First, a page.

The City of Bellingham repurposed an old advertisement to create the “Welcome to Old Town” sign on Lottie Roth Block, which housed numerous storefronts before becoming apartments. Photo credit: Anna Diehl

St. Paul’s Episcopal Church (2117 Walnut Street) originated in 1885 as Whatcom St. Paul’s. Henry Roeder donated land used for the building, which architect F. Stanley Piper reconstructed in 1925-1927. In 1956, Eleanor Roosevelt visited the church and Leopold Hotel.

Elizabeth Park (2205 Elizabeth Street) remains the oldest city park in Whatcom County. Henry Roeder donated 4.5 acres in 1883, after which Elizabeth Park gained over 55 species of some of Bellingham’s tallest trees.

Many historic buildings supported social growth. Immanuel School of Industries (1303 Astor Street) taught children practical trade skills from 1906 to 1916, its building housing New Deal administrations during the Great Depression and condominiums today. An event venue today, the Aftermath Clubhouse (1300 Broadway Street) hosted one of Bellingham’s philanthropic social clubs from 1904 to 1977.

The Aftermath Clubhouse was one of several Bellingham social clubs to leave extensive records, and their clubhouse is still an event venue. Photo credit: Anna Diehl

Old Town still operates many of Bellingham’s historic railroads. The Great Northern Railroad Passenger Station, built by F. Stanley Piper in 1927, now operates under Burlington Northern. The 1905 Great Northern Freight Depot structure stands nearby.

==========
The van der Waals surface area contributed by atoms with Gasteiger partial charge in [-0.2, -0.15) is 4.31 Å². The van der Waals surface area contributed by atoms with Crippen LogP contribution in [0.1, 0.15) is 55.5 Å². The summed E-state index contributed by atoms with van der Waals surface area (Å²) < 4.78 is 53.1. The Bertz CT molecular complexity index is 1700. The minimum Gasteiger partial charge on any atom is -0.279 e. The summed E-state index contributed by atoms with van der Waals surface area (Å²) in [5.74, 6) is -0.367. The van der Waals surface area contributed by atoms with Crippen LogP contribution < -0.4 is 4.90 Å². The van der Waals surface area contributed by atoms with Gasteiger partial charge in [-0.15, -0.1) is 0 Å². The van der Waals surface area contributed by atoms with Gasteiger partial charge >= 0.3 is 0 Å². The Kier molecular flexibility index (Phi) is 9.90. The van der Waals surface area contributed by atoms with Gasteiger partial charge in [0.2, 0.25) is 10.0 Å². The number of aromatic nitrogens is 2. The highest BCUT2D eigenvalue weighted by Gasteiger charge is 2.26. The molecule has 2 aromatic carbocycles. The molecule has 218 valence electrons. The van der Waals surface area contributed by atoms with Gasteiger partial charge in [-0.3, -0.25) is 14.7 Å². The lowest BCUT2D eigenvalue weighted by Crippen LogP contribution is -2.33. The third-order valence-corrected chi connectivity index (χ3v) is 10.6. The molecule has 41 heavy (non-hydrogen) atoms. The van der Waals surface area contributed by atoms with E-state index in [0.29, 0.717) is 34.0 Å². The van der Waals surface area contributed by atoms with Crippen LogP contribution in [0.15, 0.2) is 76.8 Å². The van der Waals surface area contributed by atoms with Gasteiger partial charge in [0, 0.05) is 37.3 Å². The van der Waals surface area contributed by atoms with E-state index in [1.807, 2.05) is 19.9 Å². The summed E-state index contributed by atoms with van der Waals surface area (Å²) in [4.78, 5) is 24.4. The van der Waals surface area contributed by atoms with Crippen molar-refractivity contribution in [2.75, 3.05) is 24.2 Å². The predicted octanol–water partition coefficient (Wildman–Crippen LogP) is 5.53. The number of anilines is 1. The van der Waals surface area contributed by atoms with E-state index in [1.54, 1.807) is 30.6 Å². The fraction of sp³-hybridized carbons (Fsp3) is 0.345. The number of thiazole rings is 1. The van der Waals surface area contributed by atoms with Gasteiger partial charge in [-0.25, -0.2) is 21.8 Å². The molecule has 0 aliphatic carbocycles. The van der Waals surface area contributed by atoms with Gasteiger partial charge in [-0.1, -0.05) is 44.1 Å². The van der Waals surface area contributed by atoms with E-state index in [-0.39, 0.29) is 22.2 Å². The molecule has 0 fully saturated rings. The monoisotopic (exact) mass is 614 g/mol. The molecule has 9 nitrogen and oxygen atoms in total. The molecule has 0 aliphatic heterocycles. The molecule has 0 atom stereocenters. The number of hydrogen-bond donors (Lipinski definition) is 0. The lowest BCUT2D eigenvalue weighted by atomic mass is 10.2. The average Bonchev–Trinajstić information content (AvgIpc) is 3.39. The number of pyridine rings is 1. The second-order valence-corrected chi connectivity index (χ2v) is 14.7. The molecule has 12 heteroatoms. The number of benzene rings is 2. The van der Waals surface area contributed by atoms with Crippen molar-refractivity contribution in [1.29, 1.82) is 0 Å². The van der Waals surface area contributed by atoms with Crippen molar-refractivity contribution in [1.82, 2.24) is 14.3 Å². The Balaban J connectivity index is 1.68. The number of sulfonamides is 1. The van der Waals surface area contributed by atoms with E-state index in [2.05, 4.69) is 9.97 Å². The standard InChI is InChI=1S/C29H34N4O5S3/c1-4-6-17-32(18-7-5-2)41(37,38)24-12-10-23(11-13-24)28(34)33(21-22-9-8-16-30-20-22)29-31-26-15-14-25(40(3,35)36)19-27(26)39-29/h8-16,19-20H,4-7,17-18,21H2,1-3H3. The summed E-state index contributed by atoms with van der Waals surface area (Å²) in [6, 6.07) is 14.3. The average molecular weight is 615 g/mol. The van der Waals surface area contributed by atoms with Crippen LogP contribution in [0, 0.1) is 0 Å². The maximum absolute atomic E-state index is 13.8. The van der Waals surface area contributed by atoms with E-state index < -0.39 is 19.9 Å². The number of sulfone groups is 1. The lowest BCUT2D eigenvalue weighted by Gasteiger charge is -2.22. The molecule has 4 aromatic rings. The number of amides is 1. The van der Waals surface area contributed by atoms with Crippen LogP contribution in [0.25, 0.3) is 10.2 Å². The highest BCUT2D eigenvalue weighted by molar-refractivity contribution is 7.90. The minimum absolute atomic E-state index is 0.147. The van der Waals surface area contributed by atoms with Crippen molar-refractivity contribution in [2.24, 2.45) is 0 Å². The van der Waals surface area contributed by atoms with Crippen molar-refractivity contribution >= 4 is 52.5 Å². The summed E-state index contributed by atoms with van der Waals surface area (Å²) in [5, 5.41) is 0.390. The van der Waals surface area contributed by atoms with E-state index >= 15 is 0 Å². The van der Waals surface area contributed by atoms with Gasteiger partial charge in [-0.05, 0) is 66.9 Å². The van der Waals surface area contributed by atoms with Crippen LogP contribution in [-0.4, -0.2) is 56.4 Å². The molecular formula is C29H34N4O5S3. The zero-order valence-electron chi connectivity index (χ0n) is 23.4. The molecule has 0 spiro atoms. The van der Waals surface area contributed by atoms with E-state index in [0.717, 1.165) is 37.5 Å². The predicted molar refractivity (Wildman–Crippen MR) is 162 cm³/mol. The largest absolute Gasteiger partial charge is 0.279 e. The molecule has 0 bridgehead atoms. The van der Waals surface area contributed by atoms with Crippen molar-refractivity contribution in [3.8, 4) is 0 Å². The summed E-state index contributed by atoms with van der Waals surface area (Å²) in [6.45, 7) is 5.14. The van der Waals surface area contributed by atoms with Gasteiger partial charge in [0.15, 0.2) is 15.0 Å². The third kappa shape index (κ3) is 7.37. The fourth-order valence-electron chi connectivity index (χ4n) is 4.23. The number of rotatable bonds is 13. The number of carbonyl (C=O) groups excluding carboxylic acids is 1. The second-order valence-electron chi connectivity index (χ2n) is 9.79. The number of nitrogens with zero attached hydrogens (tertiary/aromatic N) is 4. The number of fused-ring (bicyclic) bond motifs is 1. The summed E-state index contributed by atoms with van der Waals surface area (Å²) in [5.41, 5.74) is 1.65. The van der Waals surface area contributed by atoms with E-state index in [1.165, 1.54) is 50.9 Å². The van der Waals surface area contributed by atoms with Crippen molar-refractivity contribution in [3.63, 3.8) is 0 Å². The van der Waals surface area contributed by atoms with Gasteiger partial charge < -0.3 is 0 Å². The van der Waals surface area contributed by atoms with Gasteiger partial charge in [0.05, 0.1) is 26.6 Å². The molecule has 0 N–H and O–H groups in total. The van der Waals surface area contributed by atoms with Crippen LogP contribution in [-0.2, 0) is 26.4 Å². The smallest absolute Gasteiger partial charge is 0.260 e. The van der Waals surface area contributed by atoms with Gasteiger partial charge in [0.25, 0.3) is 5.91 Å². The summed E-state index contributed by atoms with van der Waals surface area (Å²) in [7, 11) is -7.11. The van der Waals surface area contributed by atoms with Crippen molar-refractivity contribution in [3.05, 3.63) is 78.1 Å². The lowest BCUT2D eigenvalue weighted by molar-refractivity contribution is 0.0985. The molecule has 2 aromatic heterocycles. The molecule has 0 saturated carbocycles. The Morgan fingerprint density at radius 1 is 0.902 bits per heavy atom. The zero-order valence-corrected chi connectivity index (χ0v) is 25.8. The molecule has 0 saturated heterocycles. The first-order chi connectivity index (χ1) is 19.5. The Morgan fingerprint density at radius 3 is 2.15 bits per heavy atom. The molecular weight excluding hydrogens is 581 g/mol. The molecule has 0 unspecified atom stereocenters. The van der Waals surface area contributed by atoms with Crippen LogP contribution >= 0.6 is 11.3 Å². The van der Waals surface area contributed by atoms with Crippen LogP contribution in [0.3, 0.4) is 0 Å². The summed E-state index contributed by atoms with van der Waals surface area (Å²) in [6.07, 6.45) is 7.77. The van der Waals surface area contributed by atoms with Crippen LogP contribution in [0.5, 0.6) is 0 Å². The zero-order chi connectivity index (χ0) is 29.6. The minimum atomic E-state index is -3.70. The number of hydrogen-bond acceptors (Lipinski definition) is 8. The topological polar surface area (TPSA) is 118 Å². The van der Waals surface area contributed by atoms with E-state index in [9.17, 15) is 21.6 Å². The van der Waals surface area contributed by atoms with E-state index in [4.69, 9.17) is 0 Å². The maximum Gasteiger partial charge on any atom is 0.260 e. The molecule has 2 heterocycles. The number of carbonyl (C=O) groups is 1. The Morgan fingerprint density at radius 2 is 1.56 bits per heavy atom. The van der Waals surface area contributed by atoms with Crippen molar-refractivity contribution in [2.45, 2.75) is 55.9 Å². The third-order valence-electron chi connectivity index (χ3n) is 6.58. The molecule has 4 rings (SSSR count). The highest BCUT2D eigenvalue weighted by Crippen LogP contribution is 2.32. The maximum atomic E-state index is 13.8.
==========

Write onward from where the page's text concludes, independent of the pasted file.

Both historic City Hall buildings remain in the Old Town area. New Whatcom City Hall (121 Prospect Street) — now Whatcom Museum, since 1941 — originated in 1892 with land donated by Henry Roeder. Present-day Bellingham City Hall (210 Lottie Street) started as a Public Works Administration project in 1939.

One of Bellingham’s most iconic landmarks is Whatcom Museum, the Old City Hall building constructed of red brick and Chuckanut sandstone. Photo from Wikimedia Commons / Public Domain

The New Old Town

Still other businesses and public institutions from Old Town Bellingham remain in service today.

Old Town Café (316 W Holly Street) began in 1904 as the Mobile Restaurant, one of Bellingham’s first African-American-owned businesses. It gained its current name in the 1960s, when it appealed to the local hippie scene.

Long a staple of downtown Bellingham, Old Town is a favorite breakfast and lunch spot. Photo credit: Steven Arbuckle

Since 1912, the Waterfront Seafood & Bar (521 W Holly Street) has stood atop the original pilings that elevated Old Town above the mudflats.

Maritime Heritage Park has occupied the former site of the Roeder-Peabody Mill and a later sewage treatment plant since 1978. It supports a Bellingham Technical College salmon hatchery and salmon-inspired art.

Mount Baker Theatre, Bellingham Public Library, and Bellingham Theatre Guild are among the cornerstone institutions visitors can find on the way to downtown. Through recognition and respect for historic landmarks, we can all breathe new life into Old Town.